Published: Fri, October 25, 2019
Health Care | By Cedric Leonard

Scientists Train Rats to Drive Tiny Cars, And It's Adorable

Scientists Train Rats to Drive Tiny Cars, And It's Adorable

Video from the Lambert Behavioral Neuroscience Laboratory at the University of Richmond shows little rats driving little rat-sized vehicles.

The scientists at the University of Richmond's Lambert Behavioral Neuroscience Laboratory said they trained two groups of rats to operate the "rat-operated vehicle", or ROV, which works by having the rats push down on a copper bar that propels the tiny auto forward. The floor was made of aluminium, and three copper bars allowed the rat to steer by gripping any of the bars with their pars, completing an electrical circuit. The rats were rewarded for hitting their driving targets with bits of Froot Loops cereal.

Once inside, a rat would stand on the aluminum floor and press on a copper bar with their paws that would trigger the wheels' motor. The rats, when properly trained, could control the direction of the vehicle by gripping the left, middle, or right copper bar with their tiny little paws.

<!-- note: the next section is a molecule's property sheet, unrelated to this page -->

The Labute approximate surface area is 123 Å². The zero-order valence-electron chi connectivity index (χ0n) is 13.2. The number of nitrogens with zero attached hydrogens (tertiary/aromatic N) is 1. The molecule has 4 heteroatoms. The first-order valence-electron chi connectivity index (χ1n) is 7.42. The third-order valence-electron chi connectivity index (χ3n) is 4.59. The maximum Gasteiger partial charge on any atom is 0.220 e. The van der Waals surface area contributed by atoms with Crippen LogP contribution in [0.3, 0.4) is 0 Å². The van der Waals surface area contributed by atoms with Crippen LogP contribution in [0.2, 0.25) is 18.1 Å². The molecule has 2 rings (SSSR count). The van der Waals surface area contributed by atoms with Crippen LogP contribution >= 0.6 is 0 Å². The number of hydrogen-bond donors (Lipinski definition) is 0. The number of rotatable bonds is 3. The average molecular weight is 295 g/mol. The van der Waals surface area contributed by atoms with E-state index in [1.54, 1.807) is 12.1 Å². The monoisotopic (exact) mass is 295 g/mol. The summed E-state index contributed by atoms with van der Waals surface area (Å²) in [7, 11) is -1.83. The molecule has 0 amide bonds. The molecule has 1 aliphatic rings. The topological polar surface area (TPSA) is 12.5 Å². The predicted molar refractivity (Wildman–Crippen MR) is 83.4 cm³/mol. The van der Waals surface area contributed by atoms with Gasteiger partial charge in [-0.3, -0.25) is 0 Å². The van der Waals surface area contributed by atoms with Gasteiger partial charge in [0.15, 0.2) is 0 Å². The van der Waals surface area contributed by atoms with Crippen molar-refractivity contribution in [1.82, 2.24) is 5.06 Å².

When it came time to drive, the rats who played with ladders, balls and toys were more adept at operating and steering the ROV, thanks to the neuroplasticity (their brains' ability to change over time) triggered by their environment.

To test their driving skills Froot Loops were placed at points further down the track.

"Lambert told New Scientist that "[The rats] learned to navigate the auto in unique ways and engaged in steering patterns they had never used to eventually arrive at the reward".

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If the thought of rats scurrying around the ground sends shivers down your spine, then you may be alarmed to find out that they can now drive. In an email sent to Insider, Lambert said the type of environment the rats were surrounded by affected the way they learned.

Rats that learned to drive appeared to relax, which researchers discovered by measuring dehydroepiandrosterone (a hormone that counteracts stress) and cortisol (a hormone that marks stress) in the rats' feces, the report says.

"I lift out disclose that rats are smarter than most other folks see them to be, and that almost all animals are smarter in outlandish ways than we disclose", Lambert said.

Researchers could possibly replace traditional maze tests with complex driving tasks, Lambert said in a New Scientist article.

"Among other outcomes, the research could help scientists better understand the effects of Parkinson's disease and depression".

But, just like many humans, they were not as comfortable being passengers.

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